How College Works
Date Reviewed: January 30, 2015
College students respond to my enthusiasm for old-fashioned dorms − long hallways, shared rooms, communal bathrooms − with the same eye-rolling disdain I once brought to my mother’s valorization of a three-mile walk to school. So when I heard that authors Chambliss and Takacs extol dorm life in How College Works, I was curious. Would they affirm other staples of college life from a bygone era? Book in hand, I discovered that the authors’ massive database, compiled by mining Hamilton College resources (including graduating student surveys, one thousand student papers collected over five years, and campus focus groups) and following a hundred Hamilton College students from their first year to ten years past graduation, supports research findings that confirm the value of several longstanding practices at liberal arts colleges. Although the authors acknowledge that Hamilton College is not representative of American higher education (it ranks fifteenth on US News & World Report’s list of national liberal arts colleges), they suggest that their exclusive focus on Hamilton has enabled them to uncover, beneath the kinds of statistical correlations that both define and constrain large-scale studies, experiences crucial to a good college education anywhere. I agree. On my reading, their findings and recommendations (evidence-based, resource neutral, and free of red tape) are relevant for schools with profiles far different than Hamilton’s.
Although the authors do advocate traditional dorms because they correlate with enhanced student engagement, most of their recommendations focus on the faculty. (1)Put your best teachers in your first-year classes. First-year students tend to choose their courses based on their time and location, not their subject matter. Students follow a compelling professor into a second or third course, often becoming de facto majors before they become declared majors. Because students perceive that a professor is the discipline she teaches, students dismiss an entire field after one bad course. (2)Frontload writing-intensive classes: students experience the biggest gains during their first two years, and the weakest students gain the most. (3) Engage students outside the classroom. Graduating seniors report that dinner at a professor’s home had a profound impact. Crunching the numbers from two thousand senior surveys and controlling for GPA, major, gender, race, and so forth, the authors were startled to discover that students who were a guest in a professor’s home even once have an 11 percent higher college satisfaction score than students who were never a guest. (4) Don’t equate college success only with assessable skills. Yes, alumni do comment on the difference that their writing, speaking, and critical thinking skills make in the workplace. But alumni who are highly satisfied with their college experience also report “confidence” and “relationships” as key outcomes. Alumni repeatedly attest to a sense of efficacy they attribute to four years of taking on and successfully meeting challenges, and they strongly affirm not only friendships forged in college but also their membership in a community that, over four years, shaped their identities and their values. Evidence, not nostalgia, supports the authors’ case that three factors − skills, confidence, and relationships − comprise an index of satisfaction that shows how college works, now as in the past.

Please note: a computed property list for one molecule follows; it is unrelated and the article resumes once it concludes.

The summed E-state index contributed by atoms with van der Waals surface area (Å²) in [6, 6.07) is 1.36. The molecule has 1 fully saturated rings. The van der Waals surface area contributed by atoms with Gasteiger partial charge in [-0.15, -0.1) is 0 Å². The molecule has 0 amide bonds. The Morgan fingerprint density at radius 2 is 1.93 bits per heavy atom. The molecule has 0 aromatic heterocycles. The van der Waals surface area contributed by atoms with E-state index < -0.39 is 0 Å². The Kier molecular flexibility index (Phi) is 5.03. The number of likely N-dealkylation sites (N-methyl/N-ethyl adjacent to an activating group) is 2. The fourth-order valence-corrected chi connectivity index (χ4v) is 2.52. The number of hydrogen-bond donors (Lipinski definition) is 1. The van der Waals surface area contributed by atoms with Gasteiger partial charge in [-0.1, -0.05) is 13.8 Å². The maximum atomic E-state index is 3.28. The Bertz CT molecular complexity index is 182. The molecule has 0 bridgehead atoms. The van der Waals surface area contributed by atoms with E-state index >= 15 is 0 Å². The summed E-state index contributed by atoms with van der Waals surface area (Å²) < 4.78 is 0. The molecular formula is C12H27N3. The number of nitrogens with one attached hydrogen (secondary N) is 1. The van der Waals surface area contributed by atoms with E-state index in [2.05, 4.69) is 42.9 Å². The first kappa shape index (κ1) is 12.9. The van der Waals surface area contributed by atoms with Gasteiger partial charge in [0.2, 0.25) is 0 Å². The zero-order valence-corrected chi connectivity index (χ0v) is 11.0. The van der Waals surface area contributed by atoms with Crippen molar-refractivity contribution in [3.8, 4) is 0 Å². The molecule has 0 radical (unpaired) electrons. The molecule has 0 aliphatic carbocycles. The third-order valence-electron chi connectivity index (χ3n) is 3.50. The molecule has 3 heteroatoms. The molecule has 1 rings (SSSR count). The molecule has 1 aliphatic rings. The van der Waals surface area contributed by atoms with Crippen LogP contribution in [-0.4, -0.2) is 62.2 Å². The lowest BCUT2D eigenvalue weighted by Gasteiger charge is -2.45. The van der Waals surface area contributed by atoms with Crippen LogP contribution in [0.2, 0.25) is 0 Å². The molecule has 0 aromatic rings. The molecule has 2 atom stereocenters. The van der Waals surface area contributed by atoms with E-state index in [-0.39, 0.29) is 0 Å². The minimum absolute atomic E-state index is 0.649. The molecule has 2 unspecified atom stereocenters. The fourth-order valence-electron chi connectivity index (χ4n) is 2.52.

Alright, not a strange land. It’s just Berkeley. Let me back up. I am currently about halfway through a teaching gig at Pacific School of Religion thanks to the intrepid work of the Hispanic Summer Program. For two weeks, I am helping a group of students find their way ...
Cheating Lessons: Learning from Academic Dishonesty
Date Reviewed: January 19, 2015